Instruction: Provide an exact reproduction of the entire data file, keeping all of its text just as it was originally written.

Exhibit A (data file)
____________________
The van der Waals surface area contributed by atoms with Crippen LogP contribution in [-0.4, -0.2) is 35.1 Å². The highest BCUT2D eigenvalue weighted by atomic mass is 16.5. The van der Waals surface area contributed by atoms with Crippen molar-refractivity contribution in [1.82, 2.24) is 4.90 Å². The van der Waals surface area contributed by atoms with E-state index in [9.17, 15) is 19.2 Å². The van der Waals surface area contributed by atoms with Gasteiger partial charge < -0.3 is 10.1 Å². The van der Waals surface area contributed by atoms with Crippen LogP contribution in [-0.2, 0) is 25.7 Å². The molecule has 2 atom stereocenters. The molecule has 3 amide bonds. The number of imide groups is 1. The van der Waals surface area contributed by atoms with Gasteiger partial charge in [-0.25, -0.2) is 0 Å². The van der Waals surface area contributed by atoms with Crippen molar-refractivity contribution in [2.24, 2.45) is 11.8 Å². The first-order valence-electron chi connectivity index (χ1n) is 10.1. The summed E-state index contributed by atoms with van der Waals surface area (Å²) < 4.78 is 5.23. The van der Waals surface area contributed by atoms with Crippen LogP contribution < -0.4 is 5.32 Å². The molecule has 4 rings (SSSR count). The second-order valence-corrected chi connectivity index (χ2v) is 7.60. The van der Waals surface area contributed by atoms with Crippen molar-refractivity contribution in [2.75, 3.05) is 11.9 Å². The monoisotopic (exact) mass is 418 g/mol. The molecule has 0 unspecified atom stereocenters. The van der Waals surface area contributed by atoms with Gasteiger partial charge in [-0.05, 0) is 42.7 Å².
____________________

The van der Waals surface area contributed by atoms with Crippen LogP contribution in [-0.4, -0.2) is 35.1 Å². The highest BCUT2D eigenvalue weighted by atomic mass is 16.5. The van der Waals surface area contributed by atoms with Crippen molar-refractivity contribution in [1.82, 2.24) is 4.90 Å². The van der Waals surface area contributed by atoms with E-state index in [9.17, 15) is 19.2 Å². The van der Waals surface area contributed by atoms with Gasteiger partial charge < -0.3 is 10.1 Å². The van der Waals surface area contributed by atoms with Crippen LogP contribution in [-0.2, 0) is 25.7 Å². The molecule has 2 atom stereocenters. The molecule has 3 amide bonds. The number of imide groups is 1. The van der Waals surface area contributed by atoms with Gasteiger partial charge in [-0.25, -0.2) is 0 Å². The van der Waals surface area contributed by atoms with Crippen molar-refractivity contribution in [2.24, 2.45) is 11.8 Å². The first-order valence-electron chi connectivity index (χ1n) is 10.1. The summed E-state index contributed by atoms with van der Waals surface area (Å²) < 4.78 is 5.23. The van der Waals surface area contributed by atoms with Crippen LogP contribution < -0.4 is 5.32 Å². The molecule has 4 rings (SSSR count). The second-order valence-corrected chi connectivity index (χ2v) is 7.60. The van der Waals surface area contributed by atoms with Crippen molar-refractivity contribution in [2.75, 3.05) is 11.9 Å². The monoisotopic (exact) mass is 418 g/mol. The molecule has 0 unspecified atom stereocenters. The van der Waals surface area contributed by atoms with Gasteiger partial charge in [-0.05, 0) is 42.7 Å².